There’s a veritable army of dedicated fashion friends and fiends that stalk the aisles of dusty retiree-run op shops far and wide. Amelie De Bie represents this coterie at the elite level, as founder of collaborative blog I Op Therefore I Am, a website for fashion-conscious Melbourne folk. For Jessica Rae, op-shop style is more than a fashion decision, it’s also her business: Melbourne Op Shop Tours. She specialises in taking people around on tours of her favourite stores. Here, they answer your questions about vintage shopping, and share some of their tips on finding your op shop soul.
Jess shares with us her main reasons why we should embrace the trend.
1. ‘Buying things cheaply’
For students this is a real saver. From shoes to clothing and accessories, it’s possible to assemble a whole outfit for under $30. In addition, if you’re a crafty one, op shops are full of interesting fabrics and accessories to modify outfits. A serious op shopper should consider taking sewing classes in order to achieve that true one-of-a-kind look.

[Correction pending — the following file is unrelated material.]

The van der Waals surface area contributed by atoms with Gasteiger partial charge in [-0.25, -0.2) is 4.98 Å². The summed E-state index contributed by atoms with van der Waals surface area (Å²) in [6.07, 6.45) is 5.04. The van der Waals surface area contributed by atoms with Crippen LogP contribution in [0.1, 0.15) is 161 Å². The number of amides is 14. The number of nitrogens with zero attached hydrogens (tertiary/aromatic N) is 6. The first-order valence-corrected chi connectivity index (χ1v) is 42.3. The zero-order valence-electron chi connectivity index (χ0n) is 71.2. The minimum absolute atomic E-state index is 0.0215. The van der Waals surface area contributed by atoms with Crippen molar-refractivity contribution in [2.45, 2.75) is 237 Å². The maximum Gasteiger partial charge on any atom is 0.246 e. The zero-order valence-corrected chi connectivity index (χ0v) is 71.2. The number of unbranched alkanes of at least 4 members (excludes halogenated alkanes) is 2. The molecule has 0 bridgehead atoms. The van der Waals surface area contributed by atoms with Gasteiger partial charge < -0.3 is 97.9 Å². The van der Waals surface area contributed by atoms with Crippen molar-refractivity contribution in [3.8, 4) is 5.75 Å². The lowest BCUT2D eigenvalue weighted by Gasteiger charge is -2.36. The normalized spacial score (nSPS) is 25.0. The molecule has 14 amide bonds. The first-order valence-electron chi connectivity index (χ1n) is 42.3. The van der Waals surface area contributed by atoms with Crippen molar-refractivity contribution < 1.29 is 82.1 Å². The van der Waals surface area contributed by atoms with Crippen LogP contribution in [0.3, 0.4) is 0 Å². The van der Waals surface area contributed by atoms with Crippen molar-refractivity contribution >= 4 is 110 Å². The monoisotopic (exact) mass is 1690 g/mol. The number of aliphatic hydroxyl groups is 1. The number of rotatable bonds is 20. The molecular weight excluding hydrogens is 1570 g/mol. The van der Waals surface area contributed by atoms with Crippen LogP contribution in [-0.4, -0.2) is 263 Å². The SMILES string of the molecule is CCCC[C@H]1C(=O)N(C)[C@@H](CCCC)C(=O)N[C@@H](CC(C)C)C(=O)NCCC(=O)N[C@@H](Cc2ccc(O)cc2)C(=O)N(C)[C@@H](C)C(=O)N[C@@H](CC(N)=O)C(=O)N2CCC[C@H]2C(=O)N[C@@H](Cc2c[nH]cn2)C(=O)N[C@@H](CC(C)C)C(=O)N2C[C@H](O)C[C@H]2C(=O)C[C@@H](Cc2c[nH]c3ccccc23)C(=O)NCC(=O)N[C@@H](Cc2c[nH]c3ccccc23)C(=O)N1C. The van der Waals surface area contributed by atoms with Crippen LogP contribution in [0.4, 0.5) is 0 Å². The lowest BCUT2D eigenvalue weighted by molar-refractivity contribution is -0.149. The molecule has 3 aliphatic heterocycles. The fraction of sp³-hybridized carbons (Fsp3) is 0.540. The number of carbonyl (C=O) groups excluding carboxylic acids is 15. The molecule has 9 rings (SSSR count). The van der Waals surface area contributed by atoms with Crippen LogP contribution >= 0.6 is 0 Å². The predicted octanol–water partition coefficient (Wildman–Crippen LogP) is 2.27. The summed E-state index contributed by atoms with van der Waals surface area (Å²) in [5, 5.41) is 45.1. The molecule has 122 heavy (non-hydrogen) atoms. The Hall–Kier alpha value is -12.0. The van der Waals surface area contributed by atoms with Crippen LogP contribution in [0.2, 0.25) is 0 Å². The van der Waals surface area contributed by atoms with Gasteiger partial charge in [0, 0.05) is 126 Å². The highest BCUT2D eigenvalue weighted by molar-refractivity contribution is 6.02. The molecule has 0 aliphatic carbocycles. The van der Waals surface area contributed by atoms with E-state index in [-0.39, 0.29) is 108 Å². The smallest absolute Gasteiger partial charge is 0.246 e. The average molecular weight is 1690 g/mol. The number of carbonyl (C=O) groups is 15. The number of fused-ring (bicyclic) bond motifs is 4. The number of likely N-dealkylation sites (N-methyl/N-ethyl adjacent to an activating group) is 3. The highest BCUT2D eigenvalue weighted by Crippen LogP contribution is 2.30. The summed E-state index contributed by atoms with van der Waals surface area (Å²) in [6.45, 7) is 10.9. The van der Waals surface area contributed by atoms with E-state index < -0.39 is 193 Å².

Many dedicated shoppers are also their own personal seamstresses, and get quite a kick out of making a great, unique outfit from their finds. It’s worth investing in a good sewing course. Grandma would be proud.
2. ‘The fun of assembling an outfit by yourself from various op shopped clothes’
This is a chance to really get creative – try mix and matching clothing from different eras and fabrics to discover your own unique style. Jess says the ‘thrill of discovering unique items’ keeps her coming back for more, and it’s true that there’s nothing like dress-ups to lift the mood. Unless you’re going on a short trip, always bring friends. You can help in their selection process and share the giggles together. Amelia says that, ‘getting something unique or getting something that creates/completes a certain look that you can’t manage elsewhere,’ is another motivation. And hey, you’ll certainly cut down on the chances of dreaded ‘She’s wearing my dress!’ horror stories.